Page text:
Take a behind-the-scenes look at visionary “blossom” photo-sculpture by MAYUMI LAKE in her Chicago studio.
Sheltering-in-place and fearing an uncertain future, Mayumi talks about her inspiration -- the Asian myth of bold and bright flowers that bloom in the afterlife. In this UNISON project, everything from small collage to large-scale installation is made by hand. Mayumi intently extracts new life from used Japanese kimono fabrics and combines them with materials that remind her of Western culture during her girlhood. Sound by Gabriel Stutz.
In spring 2011, Mayumi was psychologically overwhelmed by the triple disaster (earthquake, tsunami, and nuclear power plant meltdowns) that hit her homeland Japan. As a healing process, she created her photo series Latent Heat featuringdark landscapes and alienated human figures to express ominous feelings of tragic endings and near death experiences.
In 2017, Mayumi’s practice dramatically shifted to creating photo-based floral sculpture, inspired by the auspicious "housouge" flower motifs found in Japanese kimonos worn by young girls. Her research tracked its origin to ancient Japan/China where people filled sacred sites with colorful and immersive flowers to calm their fears and despair.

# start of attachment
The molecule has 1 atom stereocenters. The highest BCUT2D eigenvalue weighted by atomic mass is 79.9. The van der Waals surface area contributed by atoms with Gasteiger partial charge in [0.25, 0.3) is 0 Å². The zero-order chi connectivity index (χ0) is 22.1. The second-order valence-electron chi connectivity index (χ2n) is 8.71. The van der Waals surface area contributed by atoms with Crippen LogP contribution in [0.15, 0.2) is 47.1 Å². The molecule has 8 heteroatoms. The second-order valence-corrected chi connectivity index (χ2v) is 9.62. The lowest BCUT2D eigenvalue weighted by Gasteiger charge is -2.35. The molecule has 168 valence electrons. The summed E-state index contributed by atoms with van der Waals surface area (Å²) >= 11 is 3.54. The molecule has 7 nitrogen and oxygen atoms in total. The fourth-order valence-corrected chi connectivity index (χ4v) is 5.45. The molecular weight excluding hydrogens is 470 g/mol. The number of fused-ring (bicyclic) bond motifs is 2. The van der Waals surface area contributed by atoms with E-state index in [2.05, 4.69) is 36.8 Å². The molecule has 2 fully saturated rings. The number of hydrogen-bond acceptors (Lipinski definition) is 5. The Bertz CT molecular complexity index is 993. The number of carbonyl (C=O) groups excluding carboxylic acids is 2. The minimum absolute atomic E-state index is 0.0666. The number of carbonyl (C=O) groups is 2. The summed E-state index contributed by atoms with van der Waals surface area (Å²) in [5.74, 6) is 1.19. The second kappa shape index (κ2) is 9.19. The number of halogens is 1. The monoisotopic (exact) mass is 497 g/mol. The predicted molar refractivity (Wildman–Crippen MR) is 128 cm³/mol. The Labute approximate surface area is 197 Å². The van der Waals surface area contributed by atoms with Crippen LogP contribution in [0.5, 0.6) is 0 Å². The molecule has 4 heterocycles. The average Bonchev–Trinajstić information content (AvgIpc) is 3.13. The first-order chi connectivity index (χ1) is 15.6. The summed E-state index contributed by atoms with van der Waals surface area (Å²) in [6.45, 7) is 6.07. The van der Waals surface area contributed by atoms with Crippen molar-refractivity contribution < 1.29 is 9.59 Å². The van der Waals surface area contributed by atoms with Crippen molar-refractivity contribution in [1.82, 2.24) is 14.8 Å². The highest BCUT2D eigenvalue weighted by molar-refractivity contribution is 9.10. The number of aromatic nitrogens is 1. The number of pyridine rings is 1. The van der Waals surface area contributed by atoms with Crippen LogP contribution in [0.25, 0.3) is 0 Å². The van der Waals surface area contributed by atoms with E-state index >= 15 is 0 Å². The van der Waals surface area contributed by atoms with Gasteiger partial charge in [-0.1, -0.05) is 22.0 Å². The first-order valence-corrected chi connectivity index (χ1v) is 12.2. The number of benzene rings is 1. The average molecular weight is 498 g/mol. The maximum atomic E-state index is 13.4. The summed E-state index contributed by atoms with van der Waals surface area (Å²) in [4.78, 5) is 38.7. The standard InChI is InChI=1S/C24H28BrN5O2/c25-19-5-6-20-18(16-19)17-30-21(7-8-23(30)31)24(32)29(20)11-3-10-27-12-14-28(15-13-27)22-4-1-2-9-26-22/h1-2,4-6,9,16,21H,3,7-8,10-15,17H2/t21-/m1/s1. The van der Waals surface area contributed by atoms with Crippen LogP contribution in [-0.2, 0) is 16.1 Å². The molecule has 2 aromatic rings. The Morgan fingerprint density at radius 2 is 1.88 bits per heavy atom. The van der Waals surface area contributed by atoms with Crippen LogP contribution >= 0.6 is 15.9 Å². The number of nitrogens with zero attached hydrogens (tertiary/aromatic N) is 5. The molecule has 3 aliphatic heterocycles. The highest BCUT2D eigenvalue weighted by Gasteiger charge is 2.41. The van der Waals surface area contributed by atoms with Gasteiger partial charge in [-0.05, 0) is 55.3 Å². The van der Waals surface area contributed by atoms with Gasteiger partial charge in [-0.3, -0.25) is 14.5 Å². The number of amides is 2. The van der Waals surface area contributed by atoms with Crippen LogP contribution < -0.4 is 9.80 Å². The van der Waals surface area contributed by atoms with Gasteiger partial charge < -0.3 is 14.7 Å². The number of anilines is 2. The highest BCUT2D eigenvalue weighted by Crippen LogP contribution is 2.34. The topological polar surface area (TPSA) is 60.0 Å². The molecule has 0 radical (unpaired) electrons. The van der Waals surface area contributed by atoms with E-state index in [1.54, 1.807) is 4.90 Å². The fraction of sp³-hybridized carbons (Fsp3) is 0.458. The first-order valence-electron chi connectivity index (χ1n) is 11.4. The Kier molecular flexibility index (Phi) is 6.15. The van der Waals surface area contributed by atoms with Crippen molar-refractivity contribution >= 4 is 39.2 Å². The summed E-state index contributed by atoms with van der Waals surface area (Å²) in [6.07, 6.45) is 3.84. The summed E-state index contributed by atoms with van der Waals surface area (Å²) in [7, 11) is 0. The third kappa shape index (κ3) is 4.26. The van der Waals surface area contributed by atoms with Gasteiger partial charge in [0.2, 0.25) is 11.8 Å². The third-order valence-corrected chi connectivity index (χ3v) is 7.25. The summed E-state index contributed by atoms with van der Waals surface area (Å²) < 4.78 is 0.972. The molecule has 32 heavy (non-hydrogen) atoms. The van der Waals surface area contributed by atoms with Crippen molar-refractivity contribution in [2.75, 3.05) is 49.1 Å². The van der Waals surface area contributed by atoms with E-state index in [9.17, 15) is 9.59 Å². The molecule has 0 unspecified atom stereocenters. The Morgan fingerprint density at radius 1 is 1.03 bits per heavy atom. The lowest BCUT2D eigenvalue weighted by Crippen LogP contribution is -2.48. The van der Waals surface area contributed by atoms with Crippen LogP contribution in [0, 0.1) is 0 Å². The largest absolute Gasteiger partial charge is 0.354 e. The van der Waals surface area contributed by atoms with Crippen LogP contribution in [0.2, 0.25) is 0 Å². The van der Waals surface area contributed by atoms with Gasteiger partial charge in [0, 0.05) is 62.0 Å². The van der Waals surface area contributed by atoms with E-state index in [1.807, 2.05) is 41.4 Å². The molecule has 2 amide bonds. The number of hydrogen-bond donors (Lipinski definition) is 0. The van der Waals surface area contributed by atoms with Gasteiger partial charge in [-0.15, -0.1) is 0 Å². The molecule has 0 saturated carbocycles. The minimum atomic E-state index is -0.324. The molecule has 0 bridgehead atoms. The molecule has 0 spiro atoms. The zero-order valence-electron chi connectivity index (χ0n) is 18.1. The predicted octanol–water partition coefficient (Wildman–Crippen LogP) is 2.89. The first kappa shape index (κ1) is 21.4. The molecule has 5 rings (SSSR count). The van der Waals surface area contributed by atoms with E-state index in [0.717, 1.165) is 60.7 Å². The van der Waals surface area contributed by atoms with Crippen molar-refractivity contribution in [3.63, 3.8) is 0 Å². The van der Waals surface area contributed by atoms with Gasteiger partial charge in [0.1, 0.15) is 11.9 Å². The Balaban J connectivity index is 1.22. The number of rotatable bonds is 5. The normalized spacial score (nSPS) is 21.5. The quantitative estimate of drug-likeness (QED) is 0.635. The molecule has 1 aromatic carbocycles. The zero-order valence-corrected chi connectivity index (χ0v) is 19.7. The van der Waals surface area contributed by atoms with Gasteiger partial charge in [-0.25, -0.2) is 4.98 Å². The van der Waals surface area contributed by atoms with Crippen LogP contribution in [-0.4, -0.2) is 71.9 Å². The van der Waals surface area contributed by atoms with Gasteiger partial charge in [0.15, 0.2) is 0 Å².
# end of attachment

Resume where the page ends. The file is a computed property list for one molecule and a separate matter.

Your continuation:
In the UNISON series, Mayumi promotes a strong personal vision, converging Eastern and Western elements. Mayumi says, “Elements of the two opposing cultures are intertwined creating a strained and unique harmony that is illuminated through the constructed blossoms.”
Mayumi Lake studied photography at the School of the Art Institute of Chicago, the Rhode Island School of Design, and the Skowhegan School of Painting and Sculpture. Since 1997, Her work has been exhibited at national and international venues including MIT List Visual Arts Center, Institute of Contemporary Art (London), Fotografie Forum International (Frankfurt), Art In General, Asia Society, and the Museum of Sex (New York). Her work is in the permanent collections at various institutions including the Art Institute of Chicago, the Museum of Fine Arts Houston, Asia Society, and Facebook Chicago Office (commission). Originally from Osaka, Japan, Mayumi is living in Chicago with her partner and musician Gabriel Stutz and two furry friends. Lloyd and Jeff.
For more artworks by Mayumi, please check out Artsy.net.